LSTC News Release
LSTC receives Lilly Endowment Grant to examine pathways to lower seminarian debt
Posted Dec 3, 2013
The Lutheran School of Theology at Chicago (LSTC) has received a $250,000 grant from Indianapolis-based Lilly Endowment Inc. to do research on three pathways to reduce seminary student debt. The grant builds on initiatives and methods used by LSTC that led to a reduction of overall student borrowing by 15% during each of the past two years. LSTC’s study will explore the practices of low debt load students, identify and test approaches to financial aid counseling, and examine ways to develop stronger support by congregations for students.
“The impact of debt is directly related to the size of the debt, limiting where graduates may serve, undermining their credibility to speak about stewardship, and threatening their chances for sustainable ministry. After years of working on this complicated issue and noticing a drop during the past two years in overall student loans, we feel that the three interrelated pathways in this project hold further promise for reducing student debt,” said James Nieman, president. “LSTC is grateful to Lilly Endowment for this generous grant to pursue a topic of widespread concern, not only for our seminary and church, but for many seminaries and denominations in the U.S.”
“Pastors are indispensable spiritual leaders and guides, and the quality of pastoral leadership is critical to the health and vitality of congregations,” said Christopher L. Coble, vice president for religion at the Endowment. He added, “The Endowment hopes that these grants will support broad efforts to improve the financial circumstances facing pastoral leaders so that pastors can serve their congregations more joyfully and effectively.”
Three pathways to lower debt
About one-third of LSTC students graduate with educational debt under $15,000. Debt load case studies will be examined to compare the profile of students with a lower debt load with the practices of those with higher debt. The first pathway of this project therefore studies which factors can be controlled by students to reduce debt.
The second, related, pathway is financial aid counseling. While fewer students are taking out loans, the average debt per graduate has increased. Developing the most effective method of financial aid counselling including the type and timing of the intervention to reduce borrowing is the goal of this pathway. Kate Fitzkappes, assistant director of financial aid says that changes to the way government loans are processed changed the way students decide on how much to borrow. “We saw more students using online resources and fewer who talked with us about their circumstances. This made it more challenging to partner with our students on financial wellness issues” Fitzkappes said. “As economic and ministry climates change, we must adjust and find the most effective ways to promote financial literacy as it applies to our student body. This grant will allow us to forge ahead in the right direction.”
Another important factor affecting student debt involves how support from congregations, whether for a specific student or general support of the seminary, helps reduce student borrowing. The third part of the study will examine the connections between congregations and students and the most effective ways to strengthen those relationships and the resulting financial support.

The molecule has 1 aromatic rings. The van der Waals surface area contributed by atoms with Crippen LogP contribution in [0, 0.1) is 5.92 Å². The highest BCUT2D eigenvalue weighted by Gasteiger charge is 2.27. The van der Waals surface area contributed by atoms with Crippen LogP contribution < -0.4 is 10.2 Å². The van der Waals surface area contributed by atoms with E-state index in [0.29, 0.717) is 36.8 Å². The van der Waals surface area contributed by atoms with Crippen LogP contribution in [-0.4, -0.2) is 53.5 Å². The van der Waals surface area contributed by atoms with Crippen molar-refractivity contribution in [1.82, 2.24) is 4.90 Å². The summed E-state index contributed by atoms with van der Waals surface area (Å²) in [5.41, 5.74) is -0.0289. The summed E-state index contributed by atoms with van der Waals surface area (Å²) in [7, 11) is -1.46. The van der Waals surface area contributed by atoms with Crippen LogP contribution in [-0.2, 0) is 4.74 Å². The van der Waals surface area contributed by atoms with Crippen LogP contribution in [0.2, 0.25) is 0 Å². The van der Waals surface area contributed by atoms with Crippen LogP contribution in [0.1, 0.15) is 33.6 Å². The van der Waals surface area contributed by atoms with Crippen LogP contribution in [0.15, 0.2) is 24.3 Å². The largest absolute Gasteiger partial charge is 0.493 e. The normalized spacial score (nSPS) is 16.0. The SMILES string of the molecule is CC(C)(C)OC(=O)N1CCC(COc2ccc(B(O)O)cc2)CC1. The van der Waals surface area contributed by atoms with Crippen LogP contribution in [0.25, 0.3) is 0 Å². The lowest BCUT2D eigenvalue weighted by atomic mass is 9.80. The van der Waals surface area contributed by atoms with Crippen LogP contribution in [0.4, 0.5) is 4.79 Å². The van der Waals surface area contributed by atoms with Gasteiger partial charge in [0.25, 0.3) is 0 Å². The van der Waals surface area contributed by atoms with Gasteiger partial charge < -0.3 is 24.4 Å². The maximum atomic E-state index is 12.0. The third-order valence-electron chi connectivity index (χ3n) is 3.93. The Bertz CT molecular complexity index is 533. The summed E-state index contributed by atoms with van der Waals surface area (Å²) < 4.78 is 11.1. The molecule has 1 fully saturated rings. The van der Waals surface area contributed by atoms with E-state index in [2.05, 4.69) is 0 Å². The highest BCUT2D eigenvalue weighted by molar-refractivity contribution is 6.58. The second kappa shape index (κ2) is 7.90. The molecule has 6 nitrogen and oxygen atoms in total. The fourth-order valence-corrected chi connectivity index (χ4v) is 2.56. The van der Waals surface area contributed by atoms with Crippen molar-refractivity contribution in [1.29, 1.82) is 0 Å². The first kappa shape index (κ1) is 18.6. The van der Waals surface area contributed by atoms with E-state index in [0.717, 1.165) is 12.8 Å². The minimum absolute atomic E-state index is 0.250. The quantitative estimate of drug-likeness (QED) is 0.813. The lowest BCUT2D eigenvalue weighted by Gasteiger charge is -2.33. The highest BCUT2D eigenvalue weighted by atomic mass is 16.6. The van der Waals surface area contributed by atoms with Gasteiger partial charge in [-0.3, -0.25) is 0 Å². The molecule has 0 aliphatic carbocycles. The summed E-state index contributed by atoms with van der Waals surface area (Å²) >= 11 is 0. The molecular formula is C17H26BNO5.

The project will begin in January 2014 and conclude in December 2016 under the direction of Laura Wilhelm, executive for administration, assessment and planning. Work on all three pathways will happen simultaneously. Written resources and public forums of student-generated methods for reducing debt will be among the outcomes of the project. LSTC will also implement, test and refine a new process for financial aid advising and identify, test and promote new strategies for increasing interaction between students and congregations. Insights from the project will be shared on the seminary’s web site and in its publications.
About Lilly Endowment Inc.
Lilly Endowment Inc. is an Indianapolis-based private philanthropic foundation created in 1937 by three members of the Lilly family — J.K. Lilly Sr. and sons J.K. Jr. and Eli —through gifts of stock in their pharmaceutical business, Eli Lilly & Company. The Endowment exists to support the causes of religion, education and community development. Lilly Endowment’s religion grantmaking is designed to deepen and enrich the religious lives of American Christians. It does this largely through initiatives to enhance and sustain the quality of ministry in American congregations and parishes. More information can be found at www.lillyendowment.org
Executive for Administration, Assessment, and Planning
Director of Communications
The Lutheran School of Theology at Chicago forms visionary leaders to bear witness to the good news of Jesus Christ. Its approximately 290 students come from all parts of the United States and from around the world to study in the masters level and advanced studies programs. Graduates become pastors, other church leaders, and university and seminary professors. LSTC is a seminary of the Evangelical Lutheran Church in America and a member of the Association of Chicago Theological Schools, allowing students to cross-register among the 12 member seminaries and drawing on a wealth of ecumenical resources. LSTC enjoys a number of cooperative arrangements with the University of Chicago.